The other manifest difference between the Clark Panel and the findings of the original prosectors concerned the visible damage to the rear of the president’s head. The Clark Panel reported what seemed self-evident from Figure 2: aside from the cowlick entrance wound, the BOH was relatively unscathed; indeed, the scalp was apparently intact.
The bottom line was that the Clark Panel findings did not fundamentally change the conclusion that Lee Harvey Oswald had fired the one bullet that penetrated the president’s skull, in addition to the separate shot that pierced JFK’s upper back. Nonetheless, the amended conclusions were stunning: assertion of a four-inch error in the entry wound, and refutation of visible BOH damage. The notion that the postmortem contained such gross errors in the first place left doubt where there should have been absolute certainty.
Two subsequent gatherings of experts endorsed the Clark Panel’s findings. Vice President Nelson Rockefeller commissioned the first such group in 1975, in his capacity as chairman of the President’s Commission on CIA Activities within the United States. Subsequently, a Forensic Pathology Panel (FPP) was assembled in 1977 as part of the wholesale re-investigation undertaken by the House Select Committee on Assassinations (HSCA), whose Final Report was published in March 1979.
One easy way of understanding the conflicting findings as of 1979 is to compare the Warren Commission’s rendering of the president’s head at the moment of impact (Figure 3) with the comparable HSCA illustration (Figure 4).
The clear inference, particularly in the HSCA Final Report, was that the prosectors had badly botched the original postmortem because of their lack of expertise and relative inexperience. Only one of the prosectors (Dr. Pierre Finck) had been extensively trained as a forensic pathologist. The other two physicians acting as prosectors (Drs. James J. Humes and J. Thornton Boswell) were general pathologists.
As Dr. Michael Baden, the lead expert on the HSCA Panel, would later explain in his memoir, “Where bungled autopsies are concerned, President Kennedy’s is the exemplar.” Referring specifically to Dr. Humes, the Navy captain in immediate charge of the autopsy, Baden wrote that Humes “didn’t know the difference between an entrance wound and an exit wound.”
The ARRB Turns Everything Upside Down
more than a decade, the issue appeared firmly settled in favor of the
Clark Panel’s findings, as endorsed by the Rockefeller and HSCA experts.
This was the case despite the fact that the amended conclusions were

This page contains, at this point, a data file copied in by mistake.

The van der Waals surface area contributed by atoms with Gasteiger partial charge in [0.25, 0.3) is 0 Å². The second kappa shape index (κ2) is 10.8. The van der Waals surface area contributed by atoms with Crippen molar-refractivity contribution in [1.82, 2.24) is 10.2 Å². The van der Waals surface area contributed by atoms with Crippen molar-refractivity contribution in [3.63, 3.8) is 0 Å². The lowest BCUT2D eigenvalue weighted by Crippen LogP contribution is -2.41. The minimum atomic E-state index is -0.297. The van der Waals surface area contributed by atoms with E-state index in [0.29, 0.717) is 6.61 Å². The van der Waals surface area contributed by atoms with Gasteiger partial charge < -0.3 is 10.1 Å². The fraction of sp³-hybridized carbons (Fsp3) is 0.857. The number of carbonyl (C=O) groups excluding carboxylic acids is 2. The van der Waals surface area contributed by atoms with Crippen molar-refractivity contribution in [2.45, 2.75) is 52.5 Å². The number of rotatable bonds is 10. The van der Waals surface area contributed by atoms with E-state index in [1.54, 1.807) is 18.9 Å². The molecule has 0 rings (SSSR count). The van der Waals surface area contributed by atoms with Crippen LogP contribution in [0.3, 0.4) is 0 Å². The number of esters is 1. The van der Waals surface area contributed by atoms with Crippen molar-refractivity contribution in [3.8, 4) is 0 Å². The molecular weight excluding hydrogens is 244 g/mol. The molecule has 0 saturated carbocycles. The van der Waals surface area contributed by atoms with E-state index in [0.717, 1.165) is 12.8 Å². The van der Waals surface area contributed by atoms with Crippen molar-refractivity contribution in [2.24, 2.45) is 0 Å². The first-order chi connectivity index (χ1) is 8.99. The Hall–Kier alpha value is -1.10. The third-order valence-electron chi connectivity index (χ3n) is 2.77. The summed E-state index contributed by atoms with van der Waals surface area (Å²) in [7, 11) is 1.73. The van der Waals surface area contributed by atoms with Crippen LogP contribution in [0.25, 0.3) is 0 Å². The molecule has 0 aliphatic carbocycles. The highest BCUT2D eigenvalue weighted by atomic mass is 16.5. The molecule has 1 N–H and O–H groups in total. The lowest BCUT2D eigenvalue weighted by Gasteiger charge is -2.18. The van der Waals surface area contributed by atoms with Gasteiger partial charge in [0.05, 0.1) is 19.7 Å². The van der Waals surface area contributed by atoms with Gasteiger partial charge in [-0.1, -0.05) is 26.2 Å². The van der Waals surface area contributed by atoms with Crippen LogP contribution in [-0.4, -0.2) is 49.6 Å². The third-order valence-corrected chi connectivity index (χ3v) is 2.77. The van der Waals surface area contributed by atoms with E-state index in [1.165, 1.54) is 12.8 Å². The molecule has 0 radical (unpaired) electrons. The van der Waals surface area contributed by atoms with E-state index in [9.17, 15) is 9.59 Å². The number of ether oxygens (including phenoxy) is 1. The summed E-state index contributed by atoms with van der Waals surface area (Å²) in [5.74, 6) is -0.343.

derived solely from viewing contemporaneous photographs and X-rays, and
lacked direct examination of the decedent’s body. There is a reason why
the corpse is considered the “best evidence” in any murder case. And
despite having the decided advantage of a first-hand evaluation, the
prosectors were deemed to have been simply mistaken—as were the many other medically-trained eyewitnesses who had described BOH wounds.
Then, in 1994, the Assassination Records Review Board (ARRB) took up the issue. The board commissioned three highly-credentialed forensic experts to take yet another look at the extant autopsy materials. And to the surprise of nearly everyone, these experts could not locate an entry wound on the lateral X-rays (including the one the Clark Panel had relied upon so heavily).
Coincidentally, but completely independently, the ARRB findings were corroborated by Larry M. Sturdivan, a wound-ballistics expert formerly employed at the US government’s Aberdeen Proving Ground. In September 2004, Sturdivan examined the X-rays and photographs at the National Archives. He found in the complete, enhanced lateral X-ray, “an entrance hole at the location specified by the [original] autopsy report as the site of the entry wound near the external occipital protuberance.”
The controversy, in other words, had come full circle: the prosectors were right after all.
While some students of the assassination might view the conflicting findings as a technicality—both are consistent with the conclusion that Oswald was the only person firing a rifle in Dealey Plaza on November 22—it is nonetheless disconcerting when successive waves of experts disagree over the most basic of points in one of the most infamous murders of the 20th century.
Resolving the Conundrum
Since expert opinion is sharply divided over what the X-rays reveal, the controversy boils down to whether a single photograph—number 42—should trump the eyewitness accounts of trained personnel who actually examined or saw the body. And in this reduced form, one can find the beginning of a resolution to what is otherwise an irreconcilable clash between experts.
Some conspiracy-minded researchers have theorized that the photograph in question, along with some others, is a fake—or that surgery was done to repair the rear of the president’s head prior to the autopsy. These suspicions are as unsubstantiated as they are bizarre. A successful explanation, nonetheless, must square the prosectors’ original findings with what seems manifestly obvious to the naked eye in Figure 2.